Before continuing, I would like to point out that I hate using the word “Islamists” because it gives those people who want to use religion-contaminated politics in order to change my private life (whether through violence or nonviolence) a monopoly over Islam. It makes it as if those political activists are the only pious Muslims around and the liberals/progressives/secularists are infidels. This is not fair for Islam. There is a huge difference between Islam as a personal faith practiced by over 1.3 billion people and between those who want to apply 1400 years old rules today. However, since we don’t have an alternative in the English language, I will continue using this terminology.
Gerecht’s argument revolves around this notion: the US should open a dialogue with nonviolent Islamists so that those nonviolent Islamists would not turn violent and show up in New York and slaughter another 3000 Americans. In other words, the US should help nonviolent Islamists reach their political aspirations before they turn violent and create small Bin Ladens. I fully understand this argument and support it somehow. Islamists are here, they won’t go away even if the US didn’t open a dialogue with them. They have a huge popular base that progressives and liberals envy, and there is no escape from allowing this group to participate in the political life that might lead to their ascension to power.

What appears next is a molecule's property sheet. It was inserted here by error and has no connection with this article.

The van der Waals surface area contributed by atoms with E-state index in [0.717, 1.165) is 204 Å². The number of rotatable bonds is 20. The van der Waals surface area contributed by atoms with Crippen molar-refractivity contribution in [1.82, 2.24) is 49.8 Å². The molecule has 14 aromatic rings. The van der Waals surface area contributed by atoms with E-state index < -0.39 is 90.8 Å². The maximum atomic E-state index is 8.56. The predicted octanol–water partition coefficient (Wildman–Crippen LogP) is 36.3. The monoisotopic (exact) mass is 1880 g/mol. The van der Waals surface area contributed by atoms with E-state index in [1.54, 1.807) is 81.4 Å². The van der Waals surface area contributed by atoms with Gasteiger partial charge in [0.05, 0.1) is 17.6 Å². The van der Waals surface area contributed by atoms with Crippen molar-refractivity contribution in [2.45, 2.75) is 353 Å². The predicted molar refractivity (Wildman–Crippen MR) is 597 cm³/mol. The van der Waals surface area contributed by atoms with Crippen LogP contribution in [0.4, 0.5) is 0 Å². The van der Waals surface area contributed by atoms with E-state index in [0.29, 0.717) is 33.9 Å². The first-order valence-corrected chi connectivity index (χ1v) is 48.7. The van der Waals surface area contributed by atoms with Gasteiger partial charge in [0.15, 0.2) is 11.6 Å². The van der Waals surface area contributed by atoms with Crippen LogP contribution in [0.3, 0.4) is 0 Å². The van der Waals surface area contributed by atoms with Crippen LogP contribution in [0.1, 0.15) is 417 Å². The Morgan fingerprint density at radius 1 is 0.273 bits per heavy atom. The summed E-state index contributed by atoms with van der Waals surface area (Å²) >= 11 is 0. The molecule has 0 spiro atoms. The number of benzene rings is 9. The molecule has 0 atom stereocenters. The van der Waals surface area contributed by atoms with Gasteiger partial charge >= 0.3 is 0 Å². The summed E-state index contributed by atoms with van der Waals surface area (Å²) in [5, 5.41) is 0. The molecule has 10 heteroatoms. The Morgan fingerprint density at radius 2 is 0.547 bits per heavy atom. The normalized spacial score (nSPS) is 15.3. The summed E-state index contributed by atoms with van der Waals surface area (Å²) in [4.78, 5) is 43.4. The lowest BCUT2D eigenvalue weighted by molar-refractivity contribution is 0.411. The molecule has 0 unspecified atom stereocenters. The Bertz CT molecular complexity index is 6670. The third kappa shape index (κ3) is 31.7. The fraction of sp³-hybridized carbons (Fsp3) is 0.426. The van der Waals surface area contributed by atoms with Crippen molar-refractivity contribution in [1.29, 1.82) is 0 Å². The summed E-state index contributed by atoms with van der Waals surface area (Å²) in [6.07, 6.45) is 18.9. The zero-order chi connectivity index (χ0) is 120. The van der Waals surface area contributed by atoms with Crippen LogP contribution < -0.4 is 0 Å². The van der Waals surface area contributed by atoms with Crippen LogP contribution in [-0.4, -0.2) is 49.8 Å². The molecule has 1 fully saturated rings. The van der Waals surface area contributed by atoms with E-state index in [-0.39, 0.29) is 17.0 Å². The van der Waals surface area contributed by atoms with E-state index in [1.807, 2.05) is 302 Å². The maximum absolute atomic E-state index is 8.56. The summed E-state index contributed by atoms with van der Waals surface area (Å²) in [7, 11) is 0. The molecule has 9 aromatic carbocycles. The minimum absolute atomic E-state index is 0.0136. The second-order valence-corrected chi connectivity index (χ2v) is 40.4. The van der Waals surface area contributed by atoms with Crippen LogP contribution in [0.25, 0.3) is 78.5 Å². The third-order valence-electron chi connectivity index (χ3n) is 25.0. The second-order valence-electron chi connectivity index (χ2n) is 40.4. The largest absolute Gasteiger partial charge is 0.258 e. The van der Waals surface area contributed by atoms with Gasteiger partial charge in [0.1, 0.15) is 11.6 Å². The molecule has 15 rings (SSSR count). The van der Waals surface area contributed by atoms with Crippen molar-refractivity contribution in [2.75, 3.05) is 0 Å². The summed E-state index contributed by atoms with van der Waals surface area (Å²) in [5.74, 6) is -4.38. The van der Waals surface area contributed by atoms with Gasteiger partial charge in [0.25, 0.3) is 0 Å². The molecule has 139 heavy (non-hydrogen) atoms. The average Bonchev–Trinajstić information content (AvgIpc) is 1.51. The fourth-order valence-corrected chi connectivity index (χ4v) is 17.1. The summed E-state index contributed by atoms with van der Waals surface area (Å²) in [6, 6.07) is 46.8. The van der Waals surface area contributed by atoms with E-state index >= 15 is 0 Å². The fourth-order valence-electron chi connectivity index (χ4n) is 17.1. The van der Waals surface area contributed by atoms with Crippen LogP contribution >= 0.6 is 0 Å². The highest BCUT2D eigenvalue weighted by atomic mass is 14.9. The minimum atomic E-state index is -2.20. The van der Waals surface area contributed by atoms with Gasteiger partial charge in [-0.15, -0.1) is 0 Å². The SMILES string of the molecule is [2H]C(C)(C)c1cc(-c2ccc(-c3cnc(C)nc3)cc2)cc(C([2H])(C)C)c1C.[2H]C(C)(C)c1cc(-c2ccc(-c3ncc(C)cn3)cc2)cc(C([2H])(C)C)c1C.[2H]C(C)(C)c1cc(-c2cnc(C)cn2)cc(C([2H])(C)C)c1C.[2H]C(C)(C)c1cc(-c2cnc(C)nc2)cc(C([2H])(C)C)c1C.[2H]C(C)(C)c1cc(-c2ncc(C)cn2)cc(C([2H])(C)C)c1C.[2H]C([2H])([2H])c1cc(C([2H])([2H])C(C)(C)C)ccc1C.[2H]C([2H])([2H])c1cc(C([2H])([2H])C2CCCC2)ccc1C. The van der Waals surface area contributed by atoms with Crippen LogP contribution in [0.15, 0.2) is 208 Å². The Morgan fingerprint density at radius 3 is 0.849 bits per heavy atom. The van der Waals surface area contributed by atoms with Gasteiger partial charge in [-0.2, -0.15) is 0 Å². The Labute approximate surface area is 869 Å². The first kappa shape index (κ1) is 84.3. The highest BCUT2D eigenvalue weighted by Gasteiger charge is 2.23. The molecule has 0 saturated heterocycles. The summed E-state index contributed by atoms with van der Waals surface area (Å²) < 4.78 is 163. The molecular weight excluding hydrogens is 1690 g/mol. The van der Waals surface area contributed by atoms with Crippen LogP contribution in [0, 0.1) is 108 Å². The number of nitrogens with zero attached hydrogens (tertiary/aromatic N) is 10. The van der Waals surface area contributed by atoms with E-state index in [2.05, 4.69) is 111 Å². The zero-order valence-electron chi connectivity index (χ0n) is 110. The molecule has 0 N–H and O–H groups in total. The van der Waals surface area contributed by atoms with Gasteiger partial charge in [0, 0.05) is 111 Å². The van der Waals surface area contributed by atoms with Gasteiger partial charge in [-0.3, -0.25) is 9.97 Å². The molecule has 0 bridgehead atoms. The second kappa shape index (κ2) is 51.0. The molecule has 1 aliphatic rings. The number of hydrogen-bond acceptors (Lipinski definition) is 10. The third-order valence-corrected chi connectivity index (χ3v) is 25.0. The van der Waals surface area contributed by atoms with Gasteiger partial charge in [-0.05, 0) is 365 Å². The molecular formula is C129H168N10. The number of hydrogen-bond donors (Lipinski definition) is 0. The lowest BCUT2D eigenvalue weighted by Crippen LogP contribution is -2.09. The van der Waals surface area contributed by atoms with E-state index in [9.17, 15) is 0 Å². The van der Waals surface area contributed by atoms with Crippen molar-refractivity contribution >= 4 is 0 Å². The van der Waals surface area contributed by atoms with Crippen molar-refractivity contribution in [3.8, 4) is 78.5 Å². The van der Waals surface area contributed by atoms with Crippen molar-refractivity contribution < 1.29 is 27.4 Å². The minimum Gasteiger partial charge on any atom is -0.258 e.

Satloff’s argument is based upon the fact that violence should not be the litmus test of legitimacy because the agenda of nonviolent Islamists is dangerously horrible. I tend to agree with this point as well. As far as I am concerned, I am not really afraid of guns and bombs as much as I am afraid from someone who might eradicate the limited freedom I have (under Mubarak) in the name of religion. Nonviolent Islamists are just like Nazis and fascists without guns. They are dangerous and they are horrible. They might not show up in New York to slaughter another 3000 Americans, but they will definitely make my life as an Egyptian living in Egypt extremely uncomfortable. In addition to that, there are no guarantees that once nonviolent Islamists participate in politics and become powerful they won’t not turn ruthless in order to enforce their “Islamization” of the society. Khomenei talked about freedom and democracy when the Shah was around, when he took over, he executed his opponents in Tehran’s public squares.